Those factors can be boiled down to two broad themes, explains Craig Martin, a financial services director at consumer research firm J.D. Power and Associates. First, firms that actively investigate and manage the subjective value experience of their clients are better at protecting existing relationships and securing new business. The second trend is that investors will continue to seek the type of expert insight experienced financial advisers can provide as self-directed portfolio technologies gain popularity among younger generations—but they will demand a more collaborative relationship built around their own goals and aspirations, not simply maximizing investment performance.
Martin took a deep dive into the future of financial advice models during the opening presentation of the Money Management Institute’s (MMI) annual member convention in New York. He told audience members J.D. Power may be best known for its consumer research in the automotive industry, but the firm is also strongly active in financial services.
Over about 10 years of collecting and analyzing financial services consumer data, Martin says J.D. Power has observed some interesting differences in client satisfaction among advice and service providers. For instance, Martin says clients who receive the same portfolio returns in a given year often show widely different levels of satisfaction with those returns. Their level of satisfaction, the data suggests, hinges on the two-fold matter of what their advisers coached them to expect and how the performance fits into the long-term investment plan.
For advisers this highlights the importance of the first main theme, Martin says, i.e., that subjectivity and expectations matter hugely when it comes to managing relationships in the financial services and advice space. Clients should not be enormously surprised by either positive or negative gains, Martin says, because one of the reasons they seek advice is to prepare them for the news.
“If you don’t have solid investment performance and your returns are losing out to the market year in and year out,then obviously you’re not going to succeed in the advice business,” Martin explains. “But what we’ve found what isn’t so intuitive is that success is not just a matter of the numeric performance of the portfolio. It also hinges on whether the client is satisfied with what’s happening in that portfolio.”
Martin concedes that it’s somewhat hard to imagine how an investor could be dissatisfied with returns that outpace the market, but it does happen. For instance, perhaps an investor has a strong safety net in the form of home equity or other holdings outside a retirement or brokerage account, and therefore he is willing to take on high levels of risk when markets are expected to perform well. In this case, the investor could feel dissatisfied if the adviser did not factor these into portfolio allocation recommendations—leaving the investor more conservatively allocated than necessary and missing even more in potential returns.
Martin is quick to add that advisers do not perform better on client satisfaction rankings simply by contacting their clients more than others in the industry. What seems to matter is what gets discussed when communication does take place, and how much attention clients feel their advisers are paying to their specific needs and goals.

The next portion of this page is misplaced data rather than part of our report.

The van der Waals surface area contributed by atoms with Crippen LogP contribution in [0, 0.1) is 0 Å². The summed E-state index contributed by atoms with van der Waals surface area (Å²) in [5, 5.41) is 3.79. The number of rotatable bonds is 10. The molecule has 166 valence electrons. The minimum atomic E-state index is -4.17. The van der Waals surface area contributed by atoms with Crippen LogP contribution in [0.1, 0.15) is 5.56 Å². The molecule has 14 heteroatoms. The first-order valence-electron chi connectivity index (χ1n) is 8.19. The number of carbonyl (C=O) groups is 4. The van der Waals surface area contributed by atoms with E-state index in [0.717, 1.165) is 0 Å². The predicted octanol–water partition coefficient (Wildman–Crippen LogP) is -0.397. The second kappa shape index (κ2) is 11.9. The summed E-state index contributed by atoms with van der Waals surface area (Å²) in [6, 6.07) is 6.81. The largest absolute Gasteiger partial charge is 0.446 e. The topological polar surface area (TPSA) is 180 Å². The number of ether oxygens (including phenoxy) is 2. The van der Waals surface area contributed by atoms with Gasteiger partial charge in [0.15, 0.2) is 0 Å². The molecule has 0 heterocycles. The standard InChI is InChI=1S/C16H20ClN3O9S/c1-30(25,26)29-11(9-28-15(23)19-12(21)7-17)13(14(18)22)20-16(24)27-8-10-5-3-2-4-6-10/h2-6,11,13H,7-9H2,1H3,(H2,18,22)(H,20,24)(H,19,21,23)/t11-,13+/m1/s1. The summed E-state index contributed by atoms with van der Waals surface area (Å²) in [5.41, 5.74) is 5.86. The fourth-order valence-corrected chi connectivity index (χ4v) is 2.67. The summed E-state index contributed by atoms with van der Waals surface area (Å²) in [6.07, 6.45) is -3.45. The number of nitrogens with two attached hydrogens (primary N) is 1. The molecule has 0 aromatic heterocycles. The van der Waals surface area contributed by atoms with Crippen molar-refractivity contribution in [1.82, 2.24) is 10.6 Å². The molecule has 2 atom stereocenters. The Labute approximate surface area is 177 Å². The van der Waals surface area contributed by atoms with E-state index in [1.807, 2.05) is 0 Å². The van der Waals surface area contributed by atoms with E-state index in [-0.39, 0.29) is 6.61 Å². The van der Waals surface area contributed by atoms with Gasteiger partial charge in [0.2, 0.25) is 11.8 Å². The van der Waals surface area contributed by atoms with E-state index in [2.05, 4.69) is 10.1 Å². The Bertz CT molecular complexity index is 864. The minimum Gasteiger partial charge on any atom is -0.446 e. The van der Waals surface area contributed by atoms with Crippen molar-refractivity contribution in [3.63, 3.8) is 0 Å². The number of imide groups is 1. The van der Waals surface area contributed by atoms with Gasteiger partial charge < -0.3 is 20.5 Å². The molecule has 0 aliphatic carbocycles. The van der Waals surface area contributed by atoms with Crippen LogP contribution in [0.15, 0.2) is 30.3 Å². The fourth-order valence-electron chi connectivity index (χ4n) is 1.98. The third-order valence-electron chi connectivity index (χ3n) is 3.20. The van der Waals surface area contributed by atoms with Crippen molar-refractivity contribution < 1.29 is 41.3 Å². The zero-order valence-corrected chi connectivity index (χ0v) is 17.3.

Martin points to five key elements that, along with the obvious requirement of generally strong investment portfolio performance, seem to go hand-in-hand with high levels of client satisfaction:
- Adviser clearly communicates reasons underlying investment performance;
- Adviser puts a plan in place and reviews it with client at least once a year;
- Adviser has regular and specific discussions on risk tolerance and investment timelines;
- Adviser actually puts the financial plan down on paper; and
- Adviser answers calls and questions within one or two days at most.
Martin says that a client with both strong investment returns and a strong level of satisfaction is willing to give the adviser a positive recommendation about 70% of the time. Clients who receive the same level of returns but report being unsatisfied are only willing to make positive recommendations about 30% of the time.
That 40-point gap highlights the importance of the second main theme, Martin says. More and more, a successful advice relationship does not hinge merely on the recommendation of products that post strong performance relative to the market. Rather, an important feature of any advice relationship both today and moving forward is goal setting and helping inexperienced clients understand how markets and investment performance relate to their particular needs and circumstances. There will also be substantial demand for advice about how to withdraw and spend assets once they’ve been accumulated and investors enter retirement, he says.
While it’s easy to see how online platforms and portfolio building tools will be able to help investors identify strong products and even diversify their holdings, Martin says it’s less apparent how general online tools will help investors set reasonable goals and create a roadmap for retirement or other life stages.